Yesterday marked a small but important milestone for my dissertation: I collected the sample I need to sequence the whole genome of my study organism, the Northern Bobwhite (Colinus virginianus)!
Northern Bobwhite are among the most popular game species in the U.S., and at one time were common throughout pine savannas of the southeast. Decades of population decline have made these birds harder to come by, particularly in Louisiana, but they are still a popular game species. In low density populations like we have here in LA, the best way to get bobwhite is to used trained hunting dogs, so I teamed up with state biologists from the Louisiana Department of Wildlife and Fisheries who generously volunteered to take me out hunting with their dogs and donate the birds to the LSUMNS.
In birds, females are the heterogametic sex (meaning they have two different sex chromosomes), so for the purposes of generating a high quality reference genome, I wanted a female bobwhite to capture the complete genetic diversity of the species. We first went out to Sandy Hollow Wildlife Management Area - one of the better bobwhite hunting spots southeast LA - on a cold, windy day in November, and despite a few hours best effort, we only got one male bobwhite. No females to be found.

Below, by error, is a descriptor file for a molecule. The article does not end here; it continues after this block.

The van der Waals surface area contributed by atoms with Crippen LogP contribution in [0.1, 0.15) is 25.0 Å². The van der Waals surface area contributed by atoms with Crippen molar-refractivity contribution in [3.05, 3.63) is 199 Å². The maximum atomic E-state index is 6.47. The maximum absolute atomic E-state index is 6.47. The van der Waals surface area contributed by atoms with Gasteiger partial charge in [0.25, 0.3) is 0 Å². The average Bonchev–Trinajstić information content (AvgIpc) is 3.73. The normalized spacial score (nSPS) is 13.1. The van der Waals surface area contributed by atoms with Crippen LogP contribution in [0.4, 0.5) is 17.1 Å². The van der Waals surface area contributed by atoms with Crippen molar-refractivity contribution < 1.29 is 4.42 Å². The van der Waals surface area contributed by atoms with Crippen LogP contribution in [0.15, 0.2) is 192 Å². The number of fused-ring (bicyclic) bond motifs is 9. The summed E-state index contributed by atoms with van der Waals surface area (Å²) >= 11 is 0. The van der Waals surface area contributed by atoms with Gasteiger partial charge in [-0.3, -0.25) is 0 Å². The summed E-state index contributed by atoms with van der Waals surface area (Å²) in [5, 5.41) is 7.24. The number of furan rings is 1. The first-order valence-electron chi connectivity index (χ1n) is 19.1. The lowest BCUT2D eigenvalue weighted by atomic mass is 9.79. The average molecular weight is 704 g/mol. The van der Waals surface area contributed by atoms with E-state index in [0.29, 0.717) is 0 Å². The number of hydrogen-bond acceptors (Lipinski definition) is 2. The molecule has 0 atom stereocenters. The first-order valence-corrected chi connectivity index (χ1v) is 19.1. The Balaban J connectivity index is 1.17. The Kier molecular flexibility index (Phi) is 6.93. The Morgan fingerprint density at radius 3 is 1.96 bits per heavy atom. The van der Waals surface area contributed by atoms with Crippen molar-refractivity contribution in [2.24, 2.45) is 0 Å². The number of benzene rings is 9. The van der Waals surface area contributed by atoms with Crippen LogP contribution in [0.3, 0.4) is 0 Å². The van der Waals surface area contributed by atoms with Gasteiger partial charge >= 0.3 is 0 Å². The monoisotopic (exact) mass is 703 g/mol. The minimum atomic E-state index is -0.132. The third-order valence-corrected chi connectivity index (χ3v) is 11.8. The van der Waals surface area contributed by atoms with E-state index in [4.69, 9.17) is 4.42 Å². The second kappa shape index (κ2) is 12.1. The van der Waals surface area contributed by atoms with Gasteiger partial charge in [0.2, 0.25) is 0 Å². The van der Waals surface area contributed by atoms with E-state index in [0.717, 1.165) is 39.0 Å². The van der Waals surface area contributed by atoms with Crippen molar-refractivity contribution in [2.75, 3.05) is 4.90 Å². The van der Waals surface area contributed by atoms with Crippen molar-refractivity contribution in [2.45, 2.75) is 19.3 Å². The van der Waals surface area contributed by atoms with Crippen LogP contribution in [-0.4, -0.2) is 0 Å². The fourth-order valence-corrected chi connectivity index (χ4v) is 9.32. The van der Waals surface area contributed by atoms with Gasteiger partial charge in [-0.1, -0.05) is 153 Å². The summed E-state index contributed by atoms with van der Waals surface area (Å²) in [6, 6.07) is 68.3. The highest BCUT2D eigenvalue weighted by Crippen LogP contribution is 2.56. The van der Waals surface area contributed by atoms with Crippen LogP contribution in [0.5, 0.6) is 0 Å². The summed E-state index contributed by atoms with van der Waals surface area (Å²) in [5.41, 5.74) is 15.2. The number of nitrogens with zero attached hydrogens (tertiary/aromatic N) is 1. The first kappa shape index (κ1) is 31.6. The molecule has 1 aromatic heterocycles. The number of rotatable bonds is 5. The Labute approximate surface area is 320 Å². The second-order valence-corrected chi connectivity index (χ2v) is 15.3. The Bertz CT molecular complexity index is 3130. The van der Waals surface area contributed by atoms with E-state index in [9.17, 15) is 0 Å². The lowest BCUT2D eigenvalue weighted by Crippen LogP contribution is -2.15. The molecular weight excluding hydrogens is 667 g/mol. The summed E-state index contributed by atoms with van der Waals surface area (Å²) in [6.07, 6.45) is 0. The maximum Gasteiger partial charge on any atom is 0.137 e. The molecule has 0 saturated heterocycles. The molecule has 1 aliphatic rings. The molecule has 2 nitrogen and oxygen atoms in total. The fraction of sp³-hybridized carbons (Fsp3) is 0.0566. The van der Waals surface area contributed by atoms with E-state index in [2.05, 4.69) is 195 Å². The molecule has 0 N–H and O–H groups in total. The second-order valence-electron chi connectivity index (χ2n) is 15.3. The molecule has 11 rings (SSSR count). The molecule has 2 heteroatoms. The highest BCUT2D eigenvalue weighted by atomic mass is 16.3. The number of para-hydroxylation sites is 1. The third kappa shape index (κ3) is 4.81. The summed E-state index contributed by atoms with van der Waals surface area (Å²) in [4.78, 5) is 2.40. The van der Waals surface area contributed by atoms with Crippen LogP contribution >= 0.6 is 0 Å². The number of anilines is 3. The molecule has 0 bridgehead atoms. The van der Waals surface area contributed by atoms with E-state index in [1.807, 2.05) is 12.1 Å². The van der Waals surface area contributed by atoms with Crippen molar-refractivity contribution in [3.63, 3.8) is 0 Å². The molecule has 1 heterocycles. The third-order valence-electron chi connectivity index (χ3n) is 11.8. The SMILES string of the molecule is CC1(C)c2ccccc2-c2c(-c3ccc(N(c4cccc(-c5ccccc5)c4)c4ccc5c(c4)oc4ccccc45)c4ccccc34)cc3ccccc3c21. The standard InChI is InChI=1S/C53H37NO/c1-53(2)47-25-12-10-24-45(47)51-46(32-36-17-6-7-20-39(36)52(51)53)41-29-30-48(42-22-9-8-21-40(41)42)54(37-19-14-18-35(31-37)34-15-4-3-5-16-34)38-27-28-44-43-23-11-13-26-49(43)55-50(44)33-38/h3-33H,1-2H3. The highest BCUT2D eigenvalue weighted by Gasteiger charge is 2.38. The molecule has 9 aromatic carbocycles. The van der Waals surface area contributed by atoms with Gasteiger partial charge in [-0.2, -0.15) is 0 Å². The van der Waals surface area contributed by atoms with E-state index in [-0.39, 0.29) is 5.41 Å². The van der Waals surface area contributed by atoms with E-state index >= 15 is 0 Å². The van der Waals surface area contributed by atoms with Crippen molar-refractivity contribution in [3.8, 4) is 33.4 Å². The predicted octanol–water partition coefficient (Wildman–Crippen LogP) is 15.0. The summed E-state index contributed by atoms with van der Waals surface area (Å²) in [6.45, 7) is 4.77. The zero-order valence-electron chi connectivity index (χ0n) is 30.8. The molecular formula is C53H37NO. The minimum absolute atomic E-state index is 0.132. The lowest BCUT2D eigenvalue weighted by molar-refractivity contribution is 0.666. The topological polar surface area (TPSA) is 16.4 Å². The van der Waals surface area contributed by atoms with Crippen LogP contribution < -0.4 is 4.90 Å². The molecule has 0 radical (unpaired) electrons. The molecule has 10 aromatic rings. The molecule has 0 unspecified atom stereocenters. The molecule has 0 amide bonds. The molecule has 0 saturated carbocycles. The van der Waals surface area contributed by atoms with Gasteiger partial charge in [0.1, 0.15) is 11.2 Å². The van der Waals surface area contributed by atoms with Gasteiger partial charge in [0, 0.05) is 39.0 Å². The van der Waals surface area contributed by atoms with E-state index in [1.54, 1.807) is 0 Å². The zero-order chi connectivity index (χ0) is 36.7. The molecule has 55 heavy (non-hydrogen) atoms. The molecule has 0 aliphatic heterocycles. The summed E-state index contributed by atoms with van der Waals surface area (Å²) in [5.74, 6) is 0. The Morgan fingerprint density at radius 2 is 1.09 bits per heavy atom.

Yesterday morning we got up early and headed back to Sandy Hollow for another uncharacteristically cold and windy day (which the birds don't like). After three unsuccessful hours, my labmate and I packed it up and started back to Baton Rouge. We had only made it 15 minutes when we got the call: the dogs flushed a covey, and the hunters brought back two hens and three males - a great find for Sandy Hollow! We turned around and headed back. For our purposes, we kept the two hens and one of the males and let the hunters keep the other two birds. We now have a small series of two males and two females from Sandy Hollow WMA, the first bobwhite tissues from Tangipahoa Parish and the 12th-15th bobwhite tissues from LA in the LSUMNS collection.
I packed up the samples and sent them off for sequencing this morning - in a month or two I should have a high-quality reference genome for Northern Bobwhite! This genome will be an invaluable resource for my research into the genomics underlying bobwhite phenotypic diversity across the US and Mexico.
A huge thank you to Cody Cedotal from LDWF who helped me coordinate this, the hunters who donated their time and birds to this project, and my labmate Oscar Johnson for helping me in the field.